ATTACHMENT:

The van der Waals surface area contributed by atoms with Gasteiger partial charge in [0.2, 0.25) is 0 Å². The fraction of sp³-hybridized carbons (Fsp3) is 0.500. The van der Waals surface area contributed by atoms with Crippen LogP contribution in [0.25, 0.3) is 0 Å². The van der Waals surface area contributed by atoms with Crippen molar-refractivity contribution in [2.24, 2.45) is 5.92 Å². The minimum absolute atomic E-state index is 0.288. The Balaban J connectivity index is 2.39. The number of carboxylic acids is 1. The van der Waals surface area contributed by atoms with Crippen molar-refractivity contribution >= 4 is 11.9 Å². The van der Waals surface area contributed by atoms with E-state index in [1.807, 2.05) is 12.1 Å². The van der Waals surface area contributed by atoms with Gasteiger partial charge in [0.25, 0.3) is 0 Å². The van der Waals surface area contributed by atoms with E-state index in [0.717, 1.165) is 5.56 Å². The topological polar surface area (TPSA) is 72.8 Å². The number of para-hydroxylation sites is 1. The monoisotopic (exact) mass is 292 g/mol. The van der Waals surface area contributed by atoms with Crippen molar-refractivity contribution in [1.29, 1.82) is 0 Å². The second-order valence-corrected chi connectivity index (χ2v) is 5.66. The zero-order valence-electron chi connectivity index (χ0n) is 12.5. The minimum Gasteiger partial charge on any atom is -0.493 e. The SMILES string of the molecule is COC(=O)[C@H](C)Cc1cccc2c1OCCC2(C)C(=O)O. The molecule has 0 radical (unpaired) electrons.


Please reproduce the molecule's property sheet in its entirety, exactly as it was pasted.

The van der Waals surface area contributed by atoms with Gasteiger partial charge in [0.2, 0.25) is 0 Å². The fraction of sp³-hybridized carbons (Fsp3) is 0.500. The van der Waals surface area contributed by atoms with Crippen LogP contribution in [0.25, 0.3) is 0 Å². The van der Waals surface area contributed by atoms with Crippen molar-refractivity contribution in [2.24, 2.45) is 5.92 Å². The minimum absolute atomic E-state index is 0.288. The Balaban J connectivity index is 2.39. The number of carboxylic acids is 1. The van der Waals surface area contributed by atoms with Crippen molar-refractivity contribution >= 4 is 11.9 Å². The van der Waals surface area contributed by atoms with E-state index in [1.807, 2.05) is 12.1 Å². The van der Waals surface area contributed by atoms with Gasteiger partial charge in [0.25, 0.3) is 0 Å². The van der Waals surface area contributed by atoms with E-state index in [0.717, 1.165) is 5.56 Å². The topological polar surface area (TPSA) is 72.8 Å². The number of para-hydroxylation sites is 1. The monoisotopic (exact) mass is 292 g/mol. The van der Waals surface area contributed by atoms with Crippen molar-refractivity contribution in [1.29, 1.82) is 0 Å². The second-order valence-corrected chi connectivity index (χ2v) is 5.66. The zero-order valence-electron chi connectivity index (χ0n) is 12.5. The minimum Gasteiger partial charge on any atom is -0.493 e. The SMILES string of the molecule is COC(=O)[C@H](C)Cc1cccc2c1OCCC2(C)C(=O)O. The molecule has 0 radical (unpaired) electrons.